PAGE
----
Home Columnists Nigel Pearson: Let’s talk about squats

Nigel Pearson: Let’s talk about squats

Nigel Pearson is all about the perfect squat in this weeks' column
Nigel Pearson is all about the perfect squat in this weeks' column

I’ve come to believe that there is a squat variation to suit most people.

You may have been injured; have poor movement; or just find it awkward to squat – but with the right coach you should be able to find a squat variation that advances your fitness goals.

A compound movement, like a squat, is not just a ‘legs’ exercise – but rather when it is executed correctly, a squat (depending on the variation) will recruit a number of muscle groups.

The bigger the muscle group that you work – the more calories you burn in the session.

So, if fat loss is your goal – compound exercises are a great place to start. Think deadlifts, squats, chin ups – anything that requires a number of muscle groups to work together.

So, let’s get back to SQUATS! Here are a few of the variations that I would use a lot, depending on goals, injuries and movement abilities:

Barbell back squat – the old reliable – and for good reason. A firm favourite among all in PFP whether your goal is fat loss, strength, hypertrophy.

Counter-balance squat – this is usually the starting point for anyone who joins PFP. This squat movement allows you to really hone your squat technique before moving on to any of the more advanced variations.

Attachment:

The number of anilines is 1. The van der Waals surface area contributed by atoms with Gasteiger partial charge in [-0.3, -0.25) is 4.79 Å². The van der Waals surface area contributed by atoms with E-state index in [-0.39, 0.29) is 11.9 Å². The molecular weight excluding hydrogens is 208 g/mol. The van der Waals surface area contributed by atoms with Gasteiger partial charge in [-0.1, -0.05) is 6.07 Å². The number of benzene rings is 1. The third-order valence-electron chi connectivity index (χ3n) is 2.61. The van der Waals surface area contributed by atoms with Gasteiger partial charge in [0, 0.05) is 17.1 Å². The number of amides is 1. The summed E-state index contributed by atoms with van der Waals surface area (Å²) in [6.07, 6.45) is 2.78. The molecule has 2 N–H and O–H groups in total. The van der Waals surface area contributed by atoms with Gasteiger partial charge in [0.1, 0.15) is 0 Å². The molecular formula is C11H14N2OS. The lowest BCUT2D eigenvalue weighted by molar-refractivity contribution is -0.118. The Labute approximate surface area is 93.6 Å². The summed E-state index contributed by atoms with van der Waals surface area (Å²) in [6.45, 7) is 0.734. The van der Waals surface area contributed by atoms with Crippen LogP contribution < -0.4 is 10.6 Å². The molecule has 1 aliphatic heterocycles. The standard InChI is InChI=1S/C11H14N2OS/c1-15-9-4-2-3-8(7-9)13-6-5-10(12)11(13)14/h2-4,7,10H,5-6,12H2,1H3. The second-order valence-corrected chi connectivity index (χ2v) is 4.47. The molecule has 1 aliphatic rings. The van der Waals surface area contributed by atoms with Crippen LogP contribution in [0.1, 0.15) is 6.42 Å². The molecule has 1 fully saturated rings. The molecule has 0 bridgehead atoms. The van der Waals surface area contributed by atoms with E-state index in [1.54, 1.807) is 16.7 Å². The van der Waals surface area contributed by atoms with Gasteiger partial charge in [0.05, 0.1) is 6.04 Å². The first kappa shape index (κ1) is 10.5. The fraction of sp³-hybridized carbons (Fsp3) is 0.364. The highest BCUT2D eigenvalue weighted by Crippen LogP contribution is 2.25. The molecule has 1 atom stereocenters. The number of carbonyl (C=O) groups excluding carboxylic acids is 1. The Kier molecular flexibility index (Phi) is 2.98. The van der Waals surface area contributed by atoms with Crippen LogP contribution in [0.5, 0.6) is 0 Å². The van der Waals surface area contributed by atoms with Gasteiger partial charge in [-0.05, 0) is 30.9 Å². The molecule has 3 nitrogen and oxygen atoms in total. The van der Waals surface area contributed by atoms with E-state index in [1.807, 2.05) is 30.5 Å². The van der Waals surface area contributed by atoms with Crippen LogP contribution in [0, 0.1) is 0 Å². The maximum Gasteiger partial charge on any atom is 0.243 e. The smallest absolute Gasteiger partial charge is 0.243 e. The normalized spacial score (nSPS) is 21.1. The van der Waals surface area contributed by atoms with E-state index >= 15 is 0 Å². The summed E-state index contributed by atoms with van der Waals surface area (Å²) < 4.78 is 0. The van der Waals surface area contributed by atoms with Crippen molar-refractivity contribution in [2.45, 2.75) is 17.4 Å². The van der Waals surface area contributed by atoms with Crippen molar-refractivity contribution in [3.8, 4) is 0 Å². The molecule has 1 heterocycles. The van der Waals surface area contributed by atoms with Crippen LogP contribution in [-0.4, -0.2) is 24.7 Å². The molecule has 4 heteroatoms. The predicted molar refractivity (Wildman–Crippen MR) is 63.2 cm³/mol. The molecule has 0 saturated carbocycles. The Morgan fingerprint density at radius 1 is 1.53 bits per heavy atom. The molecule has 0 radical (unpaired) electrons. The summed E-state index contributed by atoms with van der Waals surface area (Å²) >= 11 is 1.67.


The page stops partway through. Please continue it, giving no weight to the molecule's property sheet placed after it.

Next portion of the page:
Safety bar squat – If you have a shoulder injury or restriction – then a safety bar can work for you.

Belt squat – A very quad dominant variation of a squat and recruits no shoulder and very minimal (if any) lower back when performed correctly.

Front Squat – a barbell squat with the load to your front. A challenging movement that features strongly in our programs in PFP.

Kettlebell squats – we use a variety of challenging squat movements using kettlebells in our classes, programs and in personal training – everything from squat to press and double racked squats, to goblet squats and squat holds. I recently put a video up on facebook detailing how to make an exercise harder without increasing the weight which is a strategy that would be worth trying out with the various kettlebell squats.

As you can probably tell – I’m a fan of squats!! And what’s not to love … a challenging exercise that generates results.

My only point of caution would be to ensure that you get proper coaching from the beginning as it’s vital that your technique is correct in order to prevent injury and to see progress.

As always, please get in touch if you have any questions.